“I am sorry” Ex-President, Park apologises

Former South Korean President Park Geun-hye apologized to the country saying that dhe would completely co-operate with the criminal investigation against her.

Park who was impeached March 10, told media in front of the prosecutors’ office that “I am sorry to the people. I will faithfully cooperate with questioning,”

This is the first time she is speaking publicly following her impeachment over a widening corruption investigation.

The ex-President was accused of colluding with a friend, Choi Soon-sil, to pressure big businesses to donate to two foundations that backed her policy initiatives.

Park has denied wrongdoing and has not been charged in the case. Choi has also denied wrongdoing.

However, Park lost her presidential immunity when she was dismissed and could face more than 10 years in jail if convicted of receiving bribes from bosses of big conglomerates, including Samsung Group chief Jay Y. Lee, in return for favors.

Park’s fate and the widening corruption investigation have gripped the country at a time of rising tension with North Korea and China.

Hundreds of Park’s flag-waving supporters gathered outside her home in Seoul’s upmarket Gangnam district to see her off.

Television cameras followed her as she was driven to the prosecutors’ office in a black sedan, a few minutes away from her home, escorted by police who cleared the road.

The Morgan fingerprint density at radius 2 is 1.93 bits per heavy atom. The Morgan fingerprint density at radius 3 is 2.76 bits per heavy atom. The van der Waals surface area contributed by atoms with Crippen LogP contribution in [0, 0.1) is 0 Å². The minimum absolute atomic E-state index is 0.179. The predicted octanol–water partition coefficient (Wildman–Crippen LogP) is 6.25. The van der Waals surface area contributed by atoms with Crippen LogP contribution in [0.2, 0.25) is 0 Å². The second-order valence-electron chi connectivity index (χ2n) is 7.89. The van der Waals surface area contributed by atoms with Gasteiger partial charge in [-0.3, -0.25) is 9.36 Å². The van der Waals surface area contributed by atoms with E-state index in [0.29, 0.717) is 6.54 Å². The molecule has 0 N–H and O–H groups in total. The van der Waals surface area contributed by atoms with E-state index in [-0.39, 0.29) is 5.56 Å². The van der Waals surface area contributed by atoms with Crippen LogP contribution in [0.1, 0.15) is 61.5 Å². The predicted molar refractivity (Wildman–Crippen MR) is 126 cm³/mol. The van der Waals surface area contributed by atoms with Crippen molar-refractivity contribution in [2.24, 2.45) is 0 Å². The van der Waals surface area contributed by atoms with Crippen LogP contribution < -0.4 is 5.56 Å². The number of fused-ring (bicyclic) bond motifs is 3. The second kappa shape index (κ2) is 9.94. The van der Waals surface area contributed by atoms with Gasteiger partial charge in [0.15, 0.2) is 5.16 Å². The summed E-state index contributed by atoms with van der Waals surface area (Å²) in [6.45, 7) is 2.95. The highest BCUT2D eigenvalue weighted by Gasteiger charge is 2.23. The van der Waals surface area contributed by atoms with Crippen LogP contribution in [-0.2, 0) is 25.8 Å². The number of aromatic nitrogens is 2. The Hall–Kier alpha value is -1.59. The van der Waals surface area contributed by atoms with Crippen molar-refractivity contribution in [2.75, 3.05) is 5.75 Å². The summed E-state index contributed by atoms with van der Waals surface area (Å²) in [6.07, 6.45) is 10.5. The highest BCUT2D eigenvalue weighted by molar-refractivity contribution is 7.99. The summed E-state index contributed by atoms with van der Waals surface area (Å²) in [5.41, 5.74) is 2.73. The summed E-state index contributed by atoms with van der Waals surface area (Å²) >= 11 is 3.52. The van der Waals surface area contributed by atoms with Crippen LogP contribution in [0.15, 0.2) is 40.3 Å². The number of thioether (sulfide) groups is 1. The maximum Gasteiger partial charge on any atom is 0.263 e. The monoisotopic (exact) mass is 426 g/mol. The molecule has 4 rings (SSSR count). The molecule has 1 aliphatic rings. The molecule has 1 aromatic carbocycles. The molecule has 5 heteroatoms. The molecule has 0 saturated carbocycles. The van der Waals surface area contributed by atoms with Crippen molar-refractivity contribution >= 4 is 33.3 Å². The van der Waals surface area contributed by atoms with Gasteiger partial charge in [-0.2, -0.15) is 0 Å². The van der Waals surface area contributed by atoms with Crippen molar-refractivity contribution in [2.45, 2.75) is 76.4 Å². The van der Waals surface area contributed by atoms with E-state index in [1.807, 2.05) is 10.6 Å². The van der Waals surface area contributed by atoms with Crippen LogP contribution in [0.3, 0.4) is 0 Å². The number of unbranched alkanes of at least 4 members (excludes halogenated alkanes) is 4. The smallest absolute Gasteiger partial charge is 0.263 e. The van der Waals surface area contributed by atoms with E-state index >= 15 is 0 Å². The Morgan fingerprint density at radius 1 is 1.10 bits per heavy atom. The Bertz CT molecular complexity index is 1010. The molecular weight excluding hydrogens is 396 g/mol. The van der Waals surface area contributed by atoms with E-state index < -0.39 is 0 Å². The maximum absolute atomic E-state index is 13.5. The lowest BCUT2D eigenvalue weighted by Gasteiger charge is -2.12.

She became South Korea’s first democratically elected president to be removed from office when the Constitutional Court upheld her impeachment by parliament in December.

The ex-President, who was accompanied by two of her lawyers, was given tea in a 10th-floor break room before going in for her first session of questioning by two prosecutors and one investigation official, prosecutors said in a statement.

One her lawyers, Yoo Yeong-ha, is known as her “Bulletproof Vest” and has been her legal voice since the beginning of the scandal in October.

Park declined to have her questioning recorded by video camera, prosecutors said.

A prosecution official told reporters earlier the questioning was expected to go on late into the night.


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